FDA Ignores Federal Mandates on Gender Bias in Heart Device Studies
March 16, 2011
According to a new study published in the journal Circulation: Cardiovascular Quality and Outcomes, less than 50% of studies evaluating cardiac stents, pacemakers, implantable defibrillators, and other high risk cardiac devices include data on females, even though such data is mandated by the FDA’s own guidelines.
“Researchers analyzed 123 studies of 78 cardiac devices that received pre-market approval from the FDA for men and women from 2000 to 2007. Of 123 studies, there was no information on the sex of participants in 28% of studies. Among those that did report gender, 67% of participants were men, on average.
The FDA had instituted a policy to analyze gender bias in all device applications, but more than half of these studies did not include such an analysis. Twelve of 47 studies that did include this summary noted that there was a difference seen in the device’s safety or efficacy in women, compared with men.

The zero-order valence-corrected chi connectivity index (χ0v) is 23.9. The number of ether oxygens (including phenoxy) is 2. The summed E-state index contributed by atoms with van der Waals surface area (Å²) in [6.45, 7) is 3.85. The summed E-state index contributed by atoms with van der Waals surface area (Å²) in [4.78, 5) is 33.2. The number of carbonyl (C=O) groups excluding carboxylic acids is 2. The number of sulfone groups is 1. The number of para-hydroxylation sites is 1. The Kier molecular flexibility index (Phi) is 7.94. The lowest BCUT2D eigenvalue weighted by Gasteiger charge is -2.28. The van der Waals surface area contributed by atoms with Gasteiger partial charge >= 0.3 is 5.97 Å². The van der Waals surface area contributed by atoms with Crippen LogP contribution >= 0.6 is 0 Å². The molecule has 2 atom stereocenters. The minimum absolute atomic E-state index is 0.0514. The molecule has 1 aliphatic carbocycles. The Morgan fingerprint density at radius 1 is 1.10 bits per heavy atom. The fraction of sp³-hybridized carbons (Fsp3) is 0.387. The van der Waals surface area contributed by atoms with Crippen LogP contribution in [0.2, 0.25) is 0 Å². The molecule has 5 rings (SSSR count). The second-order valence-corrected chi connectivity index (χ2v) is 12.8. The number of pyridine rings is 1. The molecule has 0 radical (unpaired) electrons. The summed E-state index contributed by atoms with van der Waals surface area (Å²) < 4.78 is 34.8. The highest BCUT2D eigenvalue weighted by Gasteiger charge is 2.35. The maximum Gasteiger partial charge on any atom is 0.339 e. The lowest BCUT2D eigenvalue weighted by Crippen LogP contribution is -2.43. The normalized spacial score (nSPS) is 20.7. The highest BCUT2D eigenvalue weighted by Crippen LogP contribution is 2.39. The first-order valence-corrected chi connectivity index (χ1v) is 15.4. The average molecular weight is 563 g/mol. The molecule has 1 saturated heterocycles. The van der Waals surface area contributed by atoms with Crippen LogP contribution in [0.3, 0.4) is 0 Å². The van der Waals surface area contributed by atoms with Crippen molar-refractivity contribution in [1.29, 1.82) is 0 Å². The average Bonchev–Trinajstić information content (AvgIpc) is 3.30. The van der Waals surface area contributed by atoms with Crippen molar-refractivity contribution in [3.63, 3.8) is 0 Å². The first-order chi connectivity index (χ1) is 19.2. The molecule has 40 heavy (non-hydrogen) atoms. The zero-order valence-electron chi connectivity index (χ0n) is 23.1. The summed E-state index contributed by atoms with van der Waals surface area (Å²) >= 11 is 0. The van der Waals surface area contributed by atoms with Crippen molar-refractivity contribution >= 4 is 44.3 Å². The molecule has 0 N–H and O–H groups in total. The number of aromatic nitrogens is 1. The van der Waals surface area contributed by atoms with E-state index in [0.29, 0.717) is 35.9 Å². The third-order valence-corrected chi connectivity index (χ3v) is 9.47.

There was no uptick seen in the number of women enrolled in studies over the course of the study.”
The FDA instituted regulations requiring gender related data in 1994 but ignores their own rules.
Dr. Pam Marcovitz, Medical Director of Ministrelli Women’s Heart Center at Beaumont Hospital states ““This is 15 years after the FDA, National Institutes of Health, and Congress strongly recommended addressing gender-specific issues, and we are still treating women as small men,” she says. “We should all be outraged by this.”
Lead study author Dr. Rita Redberg: “We think it’s important that we know that devices, particularly cardiac devices, which are often permanently implanted, are shown to be safe and effective in women as well as in men, because otherwise you [risk] exposing someone to definite harm with no known benefit, and I don’t think that’s something we want to continue.”
“We think it’s particularly important for devices, because there are substantial data that devices perform differently in women from the way they do in men. A lot of them are implanted, and there are more procedural complications in women, and women have more bleeding in general than men do,” Redberg said.